When you look at the cost of any comparable systems with those advantages, VEX stands out as one of the (if not the) most affordable.

I’ve watched attempts to make use of Arduinos for robotics competitions, but it never fails that the less savy teams get bogged down by support issues. The steeper learning curve appears to limit success to a handful of teachers/mentors that have the skillset & time to deal with those issues. It fails to see a broader appeal.

In summary, cost shouldn’t be the only metric you look at when evaluating the value of a system. There are several other metrics that matter along with cost.


#12

I disagree with your point about the current breakers. VEX is an educational platform, being able to distribute the current over your breakers is an important lesson to learn. I don’t think vex should release new products just to make things easier for teams. Once a team is at a point where they are drawing enough current to trip the breakers in a cortex, they are at a point where they should be learning why that is happening. It’s similar to the “we need more powerful motors” discussion - the playing field is even, if things are easier students are only going to learn less. People need to learn to work around these issues. One of the biggest challenges in engineering is working with constraints.

The most important thing to me with a micro-controller for a competitive robotics platform is reliability. If VEX were to reduce the quality of the cortex, reliability would almost certainly decrease as well. Nothing is more heartbreaking than to see a team lose because their connection cut out.

The cortex should be a one off purchase. With the small quantity vex sells, I don’t see how they can cover their R&D costs with a $37 micro-controller. You can’t have both more features and a low price. In short, VEX really doesn’t need a new controller. Sure it would be cool, but are you going to learn more or build better robots because of it? Probably not.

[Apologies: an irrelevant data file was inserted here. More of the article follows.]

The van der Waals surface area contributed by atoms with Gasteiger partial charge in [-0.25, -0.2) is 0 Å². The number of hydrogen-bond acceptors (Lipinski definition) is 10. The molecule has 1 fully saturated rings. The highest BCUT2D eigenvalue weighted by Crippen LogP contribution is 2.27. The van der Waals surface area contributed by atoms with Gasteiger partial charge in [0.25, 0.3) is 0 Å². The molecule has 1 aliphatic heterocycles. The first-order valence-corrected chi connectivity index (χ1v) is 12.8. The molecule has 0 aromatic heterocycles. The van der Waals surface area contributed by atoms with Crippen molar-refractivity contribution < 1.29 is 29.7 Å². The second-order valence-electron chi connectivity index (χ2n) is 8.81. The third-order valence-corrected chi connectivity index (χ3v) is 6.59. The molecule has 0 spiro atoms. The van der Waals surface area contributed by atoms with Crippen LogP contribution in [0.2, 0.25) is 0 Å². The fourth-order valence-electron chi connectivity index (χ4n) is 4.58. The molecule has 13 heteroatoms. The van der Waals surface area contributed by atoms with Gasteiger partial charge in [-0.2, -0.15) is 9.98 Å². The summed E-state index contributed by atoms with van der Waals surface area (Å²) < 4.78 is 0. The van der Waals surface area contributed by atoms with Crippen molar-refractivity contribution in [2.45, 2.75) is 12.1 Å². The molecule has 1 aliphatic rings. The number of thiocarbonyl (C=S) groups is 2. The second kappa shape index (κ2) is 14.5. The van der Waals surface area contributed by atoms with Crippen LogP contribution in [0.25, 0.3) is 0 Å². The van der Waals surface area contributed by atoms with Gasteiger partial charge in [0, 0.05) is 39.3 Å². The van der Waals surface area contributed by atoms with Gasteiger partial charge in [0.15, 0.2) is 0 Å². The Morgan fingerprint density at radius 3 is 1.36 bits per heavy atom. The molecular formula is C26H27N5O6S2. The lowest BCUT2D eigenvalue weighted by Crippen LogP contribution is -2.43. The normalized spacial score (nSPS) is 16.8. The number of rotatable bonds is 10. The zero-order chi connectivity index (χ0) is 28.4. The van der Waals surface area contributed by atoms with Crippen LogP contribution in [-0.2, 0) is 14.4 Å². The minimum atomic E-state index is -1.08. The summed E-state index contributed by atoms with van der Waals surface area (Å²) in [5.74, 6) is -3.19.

#13

They always say pick one of the 3:

Cheap
Good
Fast

Gotta say the Cortex fits 2 of those at best. I’ll let you guess which ones.


#14

@OscarNVCC Actually it’s Cheap, Good, Fast pick two, the other one changes with the choices. (In my world, people pick good and fast and then are astounded by how much they cost. )

I’ve watched the VEX platform change from PIC 0.5 - (Crystal stuff was a pain) to PIC w VEXNET (Backpacks for everyone!) to Cortex to the IQ controller.

I’ve also watched motor sizes grow and motor use grow and more importantly abuse of motors grow.

@jacko makes the key point -> VEX’s market is education. If you looked at the number of VEX kits in classrooms vs VEX kits as part of VRC, you’d really wonder why from a business standpoint they put such efforts into VRC at all. Teachers care about it working, not breaking, easy to use, not breaking, working and hard to break. Teacher money comes out of a school budget. Teachers are doing simple projects, not 12 motor monsters that run at full tilt for 60 seconds with a dozen sensors on it.

What I’d like to see is the IQ “brain” and an “brain extender”. Brain extender is a “brain” that runs a special program that slaves it to the “brain”. You would just then connect the two with a short cable and now you have 22 ports AND two battery packs. Likewise some new IQ code to allow two Joysticks to connect with the tether connection to join them and give partner control. I really hate the existing extender and this gives a way to really split motors across two battery packs.

Next would be a line of VEXIQ motors that have bosses on them to allow screw mounting. (Actually just screwing a small plate onto the VRC robot and then snapping the motor onto the plate with IQ connectors could work. With 6 IQ pins, those motors are NOT coming off. The motors have IME built in, so that is a bonus for teams that haven’t switched to the IME.